Last week, a Twitter fight broke out over my recent Cardinal Pell article. John Zmirak, Patrick Coffin, Deacon Nick Donnelly, and Tito Edwards duked it out with a large band of rabid Pell-haters. Not a single one of the Church-bashing bigots bothered to present the evidence which convicts Pell in their minds. Instead they resorted to ad hominem insults and vulgarities that I won’t repeat. Instead of explaining their case for conviction, they chose to attack Pell’s defenders as “paedophile apologists.”
Really? I wrote a book and this article exposing pedophile apologists in seminary theology departments. All of the Catholic defenders of Pell that I know—and this certainly applies to the ones involved in this Twitter skirmish—have been relentless in calling for more investigation and more prosecution of church criminals. Which one of us has ever been caught defending Cardinal McCarrick, for example? My point is simply this. In my own case, and that of Zmirak and Coffin and Edwards and Donnelly, our only reason for defending Pell stems from our belief in his innocence. If he could be shown to be guilty, we would be the LOUDEST in screaming for his conviction, just as we have done in countless other cases of Church miscreants.
We certainly would have listened if anyone had bothered to present a rational case for Pell’s guilt. But no one offered any such explanation, as you can see for yourself, if you follow the bloody Twitter battle here:
A very troubling aspect of their decision to attack us rather than argue their case is that it ignores a bedrock principle of our modern justice system—that the accused are to be regarded as innocent until proven guilty. It follows from this principle that the burden is on the prosecution, not the defense. Thus, they should have recognized it as their their duty to supply proof of guilt before throwing a man in the clinker. Some of them thought it clever to try and turn the tables on us and put the burden on us. But that just won’t fly. The burden is theirs and that’s that.
So when I explained in my article that even the prosecutor admitted that they had no answer for a key piece of the defense’s argument, namely, that the timing made it impossible for Pell to have committed the crime—I did my part. I explained how the defense raised a reasonable doubt for which the prosecution had no answer. One of the High Court judges stated that this fact of the case pointed to acquittal, which offers some hope that Pell will receive a favorable ruling tomorrow.
So what explains why so many Aussies are convinced of Pell’s guilt? The clues are to be found in the Twitter feud. Several of the Pell-haters cited a television documentary that aired only a week ago—just days before the expected High Court ruling.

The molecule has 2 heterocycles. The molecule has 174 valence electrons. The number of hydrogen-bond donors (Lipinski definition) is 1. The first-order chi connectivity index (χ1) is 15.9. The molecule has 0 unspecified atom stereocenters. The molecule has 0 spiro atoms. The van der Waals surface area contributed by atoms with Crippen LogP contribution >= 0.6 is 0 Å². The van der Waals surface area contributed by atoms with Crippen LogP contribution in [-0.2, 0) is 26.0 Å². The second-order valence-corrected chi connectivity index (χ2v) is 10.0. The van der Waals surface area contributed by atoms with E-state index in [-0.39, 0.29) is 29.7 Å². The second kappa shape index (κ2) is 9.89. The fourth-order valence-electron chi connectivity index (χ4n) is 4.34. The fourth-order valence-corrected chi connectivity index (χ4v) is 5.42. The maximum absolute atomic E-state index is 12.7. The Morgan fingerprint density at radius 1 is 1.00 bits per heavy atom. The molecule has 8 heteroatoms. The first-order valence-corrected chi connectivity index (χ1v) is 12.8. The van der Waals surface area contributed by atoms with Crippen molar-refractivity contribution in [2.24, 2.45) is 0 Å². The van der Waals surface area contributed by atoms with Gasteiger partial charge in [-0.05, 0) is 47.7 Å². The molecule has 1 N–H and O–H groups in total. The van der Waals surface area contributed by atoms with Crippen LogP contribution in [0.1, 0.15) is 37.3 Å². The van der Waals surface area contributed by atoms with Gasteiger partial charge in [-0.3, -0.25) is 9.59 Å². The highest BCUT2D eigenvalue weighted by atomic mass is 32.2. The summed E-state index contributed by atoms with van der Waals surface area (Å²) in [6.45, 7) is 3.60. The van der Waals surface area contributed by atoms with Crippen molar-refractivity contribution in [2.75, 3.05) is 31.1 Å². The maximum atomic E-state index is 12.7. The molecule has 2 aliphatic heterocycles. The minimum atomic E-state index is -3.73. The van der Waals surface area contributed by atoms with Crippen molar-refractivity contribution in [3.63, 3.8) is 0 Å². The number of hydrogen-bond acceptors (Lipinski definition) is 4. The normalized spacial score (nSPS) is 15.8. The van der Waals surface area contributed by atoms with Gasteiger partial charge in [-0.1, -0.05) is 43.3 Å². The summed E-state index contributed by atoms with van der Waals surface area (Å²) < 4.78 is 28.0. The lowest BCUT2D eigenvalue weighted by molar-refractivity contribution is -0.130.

But according to two different sources, including Bill Donohue’s Catholic League, the documentary is based on allegations that have already been reviewed by the prosecution. And it was the decision of the prosecution to toss out the allegations! So why is a television station airing a documentary about old allegations that were deemed unworthy of a trial? That’s what a lot of people would like to know.
That a television network is allowed to air such biased and misleading propaganda only days before a ruling is expected is made more infuriating by the fact that the trial was kept secret from the public. Which means that the public is likely to have heard only the prosecution’s side of the story! They probably don’t even know certain basic facts of the case:
- The deceased accuser’s mother, in the current case under review, claimed that he eventually changed his story and denied that Pell ever abused him.
- The accuser in the TV documentary had his case thrown out by prosecutors.
- In the current case under consideration by the High Court, there is no logical time frame for the alleged crime to have taken place because at no time was Cardinal Pell ever alone with the accuser—a fact established by witnesses.
Ignorance is a likely explanation for the common Aussie opinion that Pell is guilty. Because the facts of the trial are kept secret, the public’s only source of information is tabloid TV journalism.
But other observers have suggested that anti-Catholic bigotry is also a factor. And the attitudes on Twitter would support that theory:
Pell, it would seem, is another in a long line of victims of identity politics. Like Brett Kavanaugh and Nick Sandmann, Pell is hated, not for anything that he has done, but for what he stands for in the twisted minds of intolerant political extremists.
I leave you with the pinned tweet of one of the Pell-haters who identifies as a member of Antifa. His tweet explains that the purpose of throwing milkshakes is to temporarily blind their victims so that they can be more easily assaulted. Obviously false imprisonment is going to be no big deal for such people.